*Phys Rev Lett ; 118(25): 259902, 2017 Jun 23.*

##### RESUMO

This corrects the article DOI: 10.1103/PhysRevLett.118.080401.

*Phys Rev Lett ; 118(8): 080401, 2017 Feb 24.*

##### RESUMO

Quantum entanglement is one of the most prominent features of quantum mechanics and forms the basis of quantum information technologies. Here we present a novel method for the creation of quantum entanglement in multipartite and high-dimensional systems. The two ingredients are (i) superposition of photon pairs with different origins and (ii) aligning photons such that their paths are identical. We explain the experimentally feasible creation of various classes of multiphoton entanglement encoded in polarization as well as in high-dimensional Hilbert spaces-starting only from nonentangled photon pairs. For two photons, arbitrary high-dimensional entanglement can be created. The idea of generating entanglement by path identity could also apply to quantum entities other than photons. We discovered the technique by analyzing the output of a computer algorithm. This shows that computer designed quantum experiments can be inspirations for new techniques.

*Proc Natl Acad Sci U S A ; 114(7): 1508-1511, 2017 02 14.*

##### RESUMO

We report a measurement of the transverse momentum correlation between two photons by detecting only one of them. Our method uses two identical sources in an arrangement in which the phenomenon of induced coherence without induced emission is observed. In this way, we produce an interference pattern in the superposition of one beam from each source. We quantify the transverse momentum correlation by analyzing the visibility of this pattern. Our approach might be useful for the characterization of correlated photon pair sources and may lead to an experimental measure of continuous variable entanglement, which relies on the detection of only one of two entangled particles.

*Phys Rev Lett ; 118(6): 060401, 2017 Feb 10.*

##### RESUMO

Bell's theorem states that some predictions of quantum mechanics cannot be reproduced by a local-realist theory. That conflict is expressed by Bell's inequality, which is usually derived under the assumption that there are no statistical correlations between the choices of measurement settings and anything else that can causally affect the measurement outcomes. In previous experiments, this "freedom of choice" was addressed by ensuring that selection of measurement settings via conventional "quantum random number generators" was spacelike separated from the entangled particle creation. This, however, left open the possibility that an unknown cause affected both the setting choices and measurement outcomes as recently as mere microseconds before each experimental trial. Here we report on a new experimental test of Bell's inequality that, for the first time, uses distant astronomical sources as "cosmic setting generators." In our tests with polarization-entangled photons, measurement settings were chosen using real-time observations of Milky Way stars while simultaneously ensuring locality. Assuming fair sampling for all detected photons, and that each stellar photon's color was set at emission, we observe statistically significant â³7.31σ and â³11.93σ violations of Bell's inequality with estimated p values of â²1.8×10^{-13} and â²4.0×10^{-33}, respectively, thereby pushing back by â¼600 years the most recent time by which any local-realist influences could have engineered the observed Bell violation.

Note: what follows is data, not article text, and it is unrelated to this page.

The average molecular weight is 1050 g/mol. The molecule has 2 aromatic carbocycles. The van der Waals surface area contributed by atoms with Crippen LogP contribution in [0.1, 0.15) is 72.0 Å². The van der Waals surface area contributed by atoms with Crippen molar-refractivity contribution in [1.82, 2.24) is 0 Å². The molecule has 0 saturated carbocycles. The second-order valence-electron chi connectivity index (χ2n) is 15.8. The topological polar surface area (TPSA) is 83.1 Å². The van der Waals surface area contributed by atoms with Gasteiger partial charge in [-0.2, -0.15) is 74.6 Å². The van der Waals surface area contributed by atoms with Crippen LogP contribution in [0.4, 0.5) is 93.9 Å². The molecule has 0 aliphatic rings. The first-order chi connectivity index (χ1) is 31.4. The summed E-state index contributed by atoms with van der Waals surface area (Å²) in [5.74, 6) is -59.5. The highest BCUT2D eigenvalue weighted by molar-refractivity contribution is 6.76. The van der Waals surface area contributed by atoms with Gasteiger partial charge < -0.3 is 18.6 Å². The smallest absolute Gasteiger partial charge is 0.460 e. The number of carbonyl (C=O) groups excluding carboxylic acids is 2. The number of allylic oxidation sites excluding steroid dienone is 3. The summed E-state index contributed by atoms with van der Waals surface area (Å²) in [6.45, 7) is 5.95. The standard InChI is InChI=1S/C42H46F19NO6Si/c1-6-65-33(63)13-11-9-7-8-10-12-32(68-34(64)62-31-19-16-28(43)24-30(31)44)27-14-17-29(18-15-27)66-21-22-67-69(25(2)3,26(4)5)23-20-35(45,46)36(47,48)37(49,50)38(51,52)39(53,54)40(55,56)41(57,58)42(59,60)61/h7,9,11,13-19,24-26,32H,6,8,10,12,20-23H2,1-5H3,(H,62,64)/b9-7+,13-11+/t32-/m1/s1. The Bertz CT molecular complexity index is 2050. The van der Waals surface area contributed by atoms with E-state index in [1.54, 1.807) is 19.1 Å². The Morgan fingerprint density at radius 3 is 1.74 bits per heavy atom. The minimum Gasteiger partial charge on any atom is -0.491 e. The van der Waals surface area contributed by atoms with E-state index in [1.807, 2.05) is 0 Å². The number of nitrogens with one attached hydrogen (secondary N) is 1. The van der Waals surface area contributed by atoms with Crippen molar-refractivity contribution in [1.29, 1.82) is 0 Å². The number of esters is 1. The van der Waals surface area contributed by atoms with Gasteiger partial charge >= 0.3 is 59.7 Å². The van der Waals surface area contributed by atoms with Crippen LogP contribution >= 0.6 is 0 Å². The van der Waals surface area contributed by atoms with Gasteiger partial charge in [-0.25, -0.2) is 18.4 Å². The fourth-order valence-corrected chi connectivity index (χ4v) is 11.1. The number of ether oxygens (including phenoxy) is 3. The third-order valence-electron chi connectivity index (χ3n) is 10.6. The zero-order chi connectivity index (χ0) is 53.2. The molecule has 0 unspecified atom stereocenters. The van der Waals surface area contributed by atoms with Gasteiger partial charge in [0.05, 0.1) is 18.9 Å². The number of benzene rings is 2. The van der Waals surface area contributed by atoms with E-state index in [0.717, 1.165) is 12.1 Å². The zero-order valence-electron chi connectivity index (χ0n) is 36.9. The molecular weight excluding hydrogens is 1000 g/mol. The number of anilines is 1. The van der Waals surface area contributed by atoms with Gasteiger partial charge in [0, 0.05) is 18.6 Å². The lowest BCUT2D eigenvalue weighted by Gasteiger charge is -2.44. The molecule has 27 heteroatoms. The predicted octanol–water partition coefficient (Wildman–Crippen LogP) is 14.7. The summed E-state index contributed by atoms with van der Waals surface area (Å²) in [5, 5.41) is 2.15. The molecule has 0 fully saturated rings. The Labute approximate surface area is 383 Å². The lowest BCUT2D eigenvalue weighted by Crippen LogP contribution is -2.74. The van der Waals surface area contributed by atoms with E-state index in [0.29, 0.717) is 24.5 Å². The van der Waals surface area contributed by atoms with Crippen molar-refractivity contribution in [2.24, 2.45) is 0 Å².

*Philos Trans A Math Phys Eng Sci ; 375(2087)2017 Feb 28.*

##### RESUMO

The identification of orbital angular momentum (OAM) as a fundamental property of a beam of light nearly 25 years ago has led to an extensive body of research around this topic. The possibility that single photons can carry OAM has made this degree of freedom an ideal candidate for the investigation of complex quantum phenomena and their applications. Research in this direction has ranged from experiments on complex forms of quantum entanglement to the interaction between light and quantum states of matter. Furthermore, the use of OAM in quantum information has generated a lot of excitement, as it allows for encoding large amounts of information on a single photon. Here, we explain the intuition that led to the first quantum experiment with OAM 15 years ago. We continue by reviewing some key experiments investigating fundamental questions on photonic OAM and the first steps to applying these properties in novel quantum protocols. At the end, we identify several interesting open questions that could form the subject of future investigations with OAM.This article is part of the themed issue 'Optical orbital angular momentum'.

*Proc Natl Acad Sci U S A ; 113(48): 13642-13647, 2016 11 29.*

##### RESUMO

Photons with a twisted phase front carry a quantized amount of orbital angular momentum (OAM) and have become important in various fields of optics, such as quantum and classical information science or optical tweezers. Because no upper limit on the OAM content per photon is known, they are also interesting systems to experimentally challenge quantum mechanical prediction for high quantum numbers. Here, we take advantage of a recently developed technique to imprint unprecedented high values of OAM, namely spiral phase mirrors, to generate photons with more than 10,000 quanta of OAM. Moreover, we demonstrate quantum entanglement between these large OAM quanta of one photon and the polarization of its partner photon. To our knowledge, this corresponds to entanglement with the largest quantum number that has been demonstrated in an experiment. The results may also open novel ways to couple single photons to massive objects, enhance angular resolution, and highlight OAM as a promising way to increase the information capacity of a single photon.